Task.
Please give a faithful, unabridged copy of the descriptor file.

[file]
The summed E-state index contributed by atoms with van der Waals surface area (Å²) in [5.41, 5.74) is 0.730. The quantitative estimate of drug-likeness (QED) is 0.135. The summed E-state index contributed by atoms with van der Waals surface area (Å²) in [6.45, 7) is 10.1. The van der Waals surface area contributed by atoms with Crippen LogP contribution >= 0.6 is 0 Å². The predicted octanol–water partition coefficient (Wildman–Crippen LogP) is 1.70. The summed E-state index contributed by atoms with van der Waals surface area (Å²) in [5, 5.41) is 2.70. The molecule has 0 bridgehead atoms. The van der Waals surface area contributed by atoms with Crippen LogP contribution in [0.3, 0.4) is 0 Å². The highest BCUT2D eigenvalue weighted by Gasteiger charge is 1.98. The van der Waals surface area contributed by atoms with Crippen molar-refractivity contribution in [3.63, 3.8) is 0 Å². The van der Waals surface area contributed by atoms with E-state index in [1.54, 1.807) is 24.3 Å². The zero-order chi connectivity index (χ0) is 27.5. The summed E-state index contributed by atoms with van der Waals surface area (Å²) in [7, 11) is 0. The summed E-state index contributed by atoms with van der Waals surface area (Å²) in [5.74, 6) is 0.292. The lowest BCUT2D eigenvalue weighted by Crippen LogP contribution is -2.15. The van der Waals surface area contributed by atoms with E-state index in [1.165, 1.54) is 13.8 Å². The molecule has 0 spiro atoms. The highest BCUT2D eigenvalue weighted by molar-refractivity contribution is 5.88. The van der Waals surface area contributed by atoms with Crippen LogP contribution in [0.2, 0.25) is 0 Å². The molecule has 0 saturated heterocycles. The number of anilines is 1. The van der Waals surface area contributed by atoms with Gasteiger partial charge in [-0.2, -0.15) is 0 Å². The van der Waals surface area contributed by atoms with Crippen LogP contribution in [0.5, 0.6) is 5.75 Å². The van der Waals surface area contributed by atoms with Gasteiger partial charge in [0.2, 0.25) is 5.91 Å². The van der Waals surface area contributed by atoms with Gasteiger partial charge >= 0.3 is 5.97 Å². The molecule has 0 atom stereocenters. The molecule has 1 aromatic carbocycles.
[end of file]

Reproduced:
The summed E-state index contributed by atoms with van der Waals surface area (Å²) in [5.41, 5.74) is 0.730. The quantitative estimate of drug-likeness (QED) is 0.135. The summed E-state index contributed by atoms with van der Waals surface area (Å²) in [6.45, 7) is 10.1. The van der Waals surface area contributed by atoms with Crippen LogP contribution >= 0.6 is 0 Å². The predicted octanol–water partition coefficient (Wildman–Crippen LogP) is 1.70. The summed E-state index contributed by atoms with van der Waals surface area (Å²) in [5, 5.41) is 2.70. The molecule has 0 bridgehead atoms. The van der Waals surface area contributed by atoms with Crippen LogP contribution in [0.3, 0.4) is 0 Å². The highest BCUT2D eigenvalue weighted by Gasteiger charge is 1.98. The van der Waals surface area contributed by atoms with Crippen molar-refractivity contribution in [3.63, 3.8) is 0 Å². The van der Waals surface area contributed by atoms with E-state index in [1.54, 1.807) is 24.3 Å². The zero-order chi connectivity index (χ0) is 27.5. The summed E-state index contributed by atoms with van der Waals surface area (Å²) in [7, 11) is 0. The summed E-state index contributed by atoms with van der Waals surface area (Å²) in [5.74, 6) is 0.292. The lowest BCUT2D eigenvalue weighted by Crippen LogP contribution is -2.15. The van der Waals surface area contributed by atoms with E-state index in [1.165, 1.54) is 13.8 Å². The molecule has 0 spiro atoms. The highest BCUT2D eigenvalue weighted by molar-refractivity contribution is 5.88. The van der Waals surface area contributed by atoms with Crippen LogP contribution in [0.2, 0.25) is 0 Å². The molecule has 0 saturated heterocycles. The number of anilines is 1. The van der Waals surface area contributed by atoms with Gasteiger partial charge in [-0.2, -0.15) is 0 Å². The van der Waals surface area contributed by atoms with Crippen LogP contribution in [0.5, 0.6) is 5.75 Å². The van der Waals surface area contributed by atoms with Gasteiger partial charge in [0.2, 0.25) is 5.91 Å². The van der Waals surface area contributed by atoms with Gasteiger partial charge >= 0.3 is 5.97 Å². The molecule has 0 atom stereocenters. The molecule has 1 aromatic carbocycles.